By Mike Costigan
In anticipation of the work picture picking up in Los Angeles County soon, it’s inevitable that some of the projects will include some underground duct bank work. So, with that being said, let’s review some of the Cal OSHA safety regulations regarding trenches.
A trench is defined as a narrow excavation made below the ground where the depth is greater than the width, but not wider than 15 feet. Before beginning an excavation, the soil must be evaluated by a competent person to select the appropriate protective systems for trenches five feet or greater.
There are three classifications of soil.
- Type A soils are the least dangerous. They include cohesive soils like clay, silty clay and clay loam.
- Type B soils examples are angular gravel, silt, sandy clay loam.
- Type C soils are gravel, sand, and loamy sand.
Each type of soil classification requires different protective systems considerations.
Protective systems include sloping or benching, shoring using aluminum hydraulic or other types of supports to prevent soil movement, and shielding trench walls using trench boxes.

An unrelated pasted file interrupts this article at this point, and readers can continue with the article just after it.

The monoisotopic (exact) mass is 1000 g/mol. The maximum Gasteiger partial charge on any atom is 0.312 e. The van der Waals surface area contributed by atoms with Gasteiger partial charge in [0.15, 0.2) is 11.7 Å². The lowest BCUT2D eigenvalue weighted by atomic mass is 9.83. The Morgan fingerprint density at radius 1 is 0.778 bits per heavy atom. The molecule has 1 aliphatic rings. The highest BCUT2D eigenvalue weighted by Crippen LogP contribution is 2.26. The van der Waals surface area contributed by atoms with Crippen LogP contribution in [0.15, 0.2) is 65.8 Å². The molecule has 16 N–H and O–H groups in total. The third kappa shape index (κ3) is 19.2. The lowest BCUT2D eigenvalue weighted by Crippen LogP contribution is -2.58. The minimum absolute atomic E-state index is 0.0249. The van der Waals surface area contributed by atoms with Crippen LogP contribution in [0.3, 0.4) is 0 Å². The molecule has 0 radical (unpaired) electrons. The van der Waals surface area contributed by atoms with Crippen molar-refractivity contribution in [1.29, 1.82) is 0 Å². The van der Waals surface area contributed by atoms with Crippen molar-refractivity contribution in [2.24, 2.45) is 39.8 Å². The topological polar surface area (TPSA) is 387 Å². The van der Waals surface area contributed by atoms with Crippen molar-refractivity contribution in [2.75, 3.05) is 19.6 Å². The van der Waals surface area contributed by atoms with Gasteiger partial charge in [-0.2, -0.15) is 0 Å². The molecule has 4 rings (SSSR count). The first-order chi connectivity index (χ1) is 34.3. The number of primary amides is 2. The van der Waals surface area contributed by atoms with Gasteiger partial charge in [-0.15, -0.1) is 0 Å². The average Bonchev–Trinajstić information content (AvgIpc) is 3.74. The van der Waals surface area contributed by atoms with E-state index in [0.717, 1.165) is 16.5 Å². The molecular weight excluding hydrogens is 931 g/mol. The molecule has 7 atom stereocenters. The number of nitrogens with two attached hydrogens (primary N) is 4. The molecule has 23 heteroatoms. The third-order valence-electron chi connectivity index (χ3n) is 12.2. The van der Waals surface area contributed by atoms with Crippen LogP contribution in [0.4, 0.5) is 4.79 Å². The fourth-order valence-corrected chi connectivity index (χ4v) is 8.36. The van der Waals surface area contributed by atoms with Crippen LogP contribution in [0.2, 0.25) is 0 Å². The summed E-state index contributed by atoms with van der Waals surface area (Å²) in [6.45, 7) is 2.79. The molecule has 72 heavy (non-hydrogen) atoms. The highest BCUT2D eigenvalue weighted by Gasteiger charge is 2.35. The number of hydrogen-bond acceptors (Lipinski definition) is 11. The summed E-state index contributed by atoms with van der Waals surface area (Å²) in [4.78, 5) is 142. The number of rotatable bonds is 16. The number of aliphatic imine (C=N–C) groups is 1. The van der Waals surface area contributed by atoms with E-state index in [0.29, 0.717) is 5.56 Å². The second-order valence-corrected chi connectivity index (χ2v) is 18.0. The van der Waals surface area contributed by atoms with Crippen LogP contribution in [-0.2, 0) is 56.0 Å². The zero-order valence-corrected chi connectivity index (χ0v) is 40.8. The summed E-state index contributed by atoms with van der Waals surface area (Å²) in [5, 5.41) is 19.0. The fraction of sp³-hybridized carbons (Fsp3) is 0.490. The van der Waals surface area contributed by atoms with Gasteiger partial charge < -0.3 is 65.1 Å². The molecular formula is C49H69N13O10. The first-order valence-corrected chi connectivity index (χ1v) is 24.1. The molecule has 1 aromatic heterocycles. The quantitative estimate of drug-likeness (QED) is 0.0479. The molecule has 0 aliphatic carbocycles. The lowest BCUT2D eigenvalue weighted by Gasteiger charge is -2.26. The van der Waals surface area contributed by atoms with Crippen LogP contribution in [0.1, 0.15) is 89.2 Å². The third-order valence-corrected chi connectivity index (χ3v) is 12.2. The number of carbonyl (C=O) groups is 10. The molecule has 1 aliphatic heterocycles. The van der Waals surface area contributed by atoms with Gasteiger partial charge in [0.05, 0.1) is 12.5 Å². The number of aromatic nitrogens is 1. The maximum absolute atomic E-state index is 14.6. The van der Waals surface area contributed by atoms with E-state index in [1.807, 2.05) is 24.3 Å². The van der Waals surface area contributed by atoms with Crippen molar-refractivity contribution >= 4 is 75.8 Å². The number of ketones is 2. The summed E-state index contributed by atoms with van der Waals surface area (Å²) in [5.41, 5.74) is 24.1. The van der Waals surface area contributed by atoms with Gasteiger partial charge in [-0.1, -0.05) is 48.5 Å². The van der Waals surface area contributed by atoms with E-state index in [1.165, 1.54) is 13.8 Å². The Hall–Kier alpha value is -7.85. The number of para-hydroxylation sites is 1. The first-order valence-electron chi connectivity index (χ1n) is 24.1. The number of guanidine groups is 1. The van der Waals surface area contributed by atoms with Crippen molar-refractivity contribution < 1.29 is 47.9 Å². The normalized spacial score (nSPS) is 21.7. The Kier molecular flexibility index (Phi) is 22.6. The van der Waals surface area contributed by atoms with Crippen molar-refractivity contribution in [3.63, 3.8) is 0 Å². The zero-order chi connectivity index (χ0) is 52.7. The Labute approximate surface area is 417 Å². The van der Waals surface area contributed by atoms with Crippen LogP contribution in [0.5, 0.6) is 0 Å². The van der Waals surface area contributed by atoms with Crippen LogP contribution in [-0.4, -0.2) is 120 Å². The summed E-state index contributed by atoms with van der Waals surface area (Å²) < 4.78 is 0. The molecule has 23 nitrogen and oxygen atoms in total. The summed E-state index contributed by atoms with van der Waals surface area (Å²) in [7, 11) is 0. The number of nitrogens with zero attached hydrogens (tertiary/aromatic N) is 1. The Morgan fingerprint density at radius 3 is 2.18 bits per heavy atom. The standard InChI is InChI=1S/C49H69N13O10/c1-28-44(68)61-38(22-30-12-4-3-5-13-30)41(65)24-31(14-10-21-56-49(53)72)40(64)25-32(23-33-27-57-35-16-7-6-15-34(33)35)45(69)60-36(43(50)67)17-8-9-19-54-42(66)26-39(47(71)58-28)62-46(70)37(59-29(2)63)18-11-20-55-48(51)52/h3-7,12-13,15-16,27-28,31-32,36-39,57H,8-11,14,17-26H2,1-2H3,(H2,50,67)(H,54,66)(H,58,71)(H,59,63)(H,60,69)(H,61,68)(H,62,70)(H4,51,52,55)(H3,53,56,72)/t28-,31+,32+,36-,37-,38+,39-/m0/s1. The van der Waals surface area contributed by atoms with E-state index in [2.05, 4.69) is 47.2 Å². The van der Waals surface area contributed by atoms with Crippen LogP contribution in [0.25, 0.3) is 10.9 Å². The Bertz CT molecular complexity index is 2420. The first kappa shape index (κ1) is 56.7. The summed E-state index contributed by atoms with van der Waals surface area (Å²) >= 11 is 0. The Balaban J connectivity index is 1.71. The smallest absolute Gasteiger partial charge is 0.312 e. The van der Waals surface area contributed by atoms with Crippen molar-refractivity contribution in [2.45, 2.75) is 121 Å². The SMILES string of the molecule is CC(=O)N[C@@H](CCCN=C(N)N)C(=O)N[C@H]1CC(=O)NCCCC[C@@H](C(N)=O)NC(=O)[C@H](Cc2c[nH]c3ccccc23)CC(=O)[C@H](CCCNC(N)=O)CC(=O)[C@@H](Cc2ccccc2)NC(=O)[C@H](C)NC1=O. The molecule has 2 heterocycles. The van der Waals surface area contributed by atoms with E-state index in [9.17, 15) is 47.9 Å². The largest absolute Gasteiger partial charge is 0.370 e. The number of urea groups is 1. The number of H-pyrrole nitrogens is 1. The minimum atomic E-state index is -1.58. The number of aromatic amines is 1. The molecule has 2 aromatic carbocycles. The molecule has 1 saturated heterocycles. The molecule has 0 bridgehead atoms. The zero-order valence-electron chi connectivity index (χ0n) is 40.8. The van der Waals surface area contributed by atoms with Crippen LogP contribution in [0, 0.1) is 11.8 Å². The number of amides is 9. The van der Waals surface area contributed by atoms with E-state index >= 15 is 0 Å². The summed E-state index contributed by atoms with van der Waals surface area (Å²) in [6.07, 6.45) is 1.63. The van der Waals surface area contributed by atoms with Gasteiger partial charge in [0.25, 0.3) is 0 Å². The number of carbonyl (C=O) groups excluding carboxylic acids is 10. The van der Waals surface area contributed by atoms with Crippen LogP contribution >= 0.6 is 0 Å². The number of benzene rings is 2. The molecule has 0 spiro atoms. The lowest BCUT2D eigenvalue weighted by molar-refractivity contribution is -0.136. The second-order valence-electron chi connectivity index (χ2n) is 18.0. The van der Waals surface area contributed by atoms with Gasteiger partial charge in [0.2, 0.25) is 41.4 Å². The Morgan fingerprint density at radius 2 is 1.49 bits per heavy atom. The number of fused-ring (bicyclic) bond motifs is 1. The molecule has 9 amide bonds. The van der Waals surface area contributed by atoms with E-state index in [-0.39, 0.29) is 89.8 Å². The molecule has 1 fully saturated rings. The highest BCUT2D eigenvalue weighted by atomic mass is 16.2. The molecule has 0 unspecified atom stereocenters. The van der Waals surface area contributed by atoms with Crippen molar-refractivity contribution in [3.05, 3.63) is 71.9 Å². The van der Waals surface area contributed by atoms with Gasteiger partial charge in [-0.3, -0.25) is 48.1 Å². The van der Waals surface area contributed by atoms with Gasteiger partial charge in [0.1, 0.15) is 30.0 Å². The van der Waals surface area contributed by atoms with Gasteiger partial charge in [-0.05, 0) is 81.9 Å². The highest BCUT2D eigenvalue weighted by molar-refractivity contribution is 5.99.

Trenches four feet or greater require a means of egress by either stairways, ladders, ramps, or other safe means. Plywood may be used to build a ramp if it has cleats or other surface treatment for traction.
Trenches 20 feet or deeper require a protective system designed by a registered professional engineer. Make sure all materials and spoils are at least two feet back from the edge of the trench, and never enter a trench with standing water.
Remember to install barricades and barricade tape to warn people who are not working on any trench-related activities to keep out. The safety person in charge must perform daily inspections before each shift.
If the safety person discovers any hazardous conditions, exposed employees must be removed from the hazardous area, and may not return until necessary precautions have been taken to mitigate the situation.
Hazardous atmospheres are another trench or excavation consideration to pay attention to. Those considerations include oxygen deficiency, high concentrations of combustible gas, and high levels of other hazardous substances.
We always recommend that our members refresh themselves on Cal OSHA regulations when starting any new dangerous tasks. Be sure to visit your Cal OSHA reference materials, or visit the Cal OSHA website https://www.dir.ca.gov/dosh/lawsandregulations.htm.
In solidarity and safety,
IBEW Local 11 Safety officer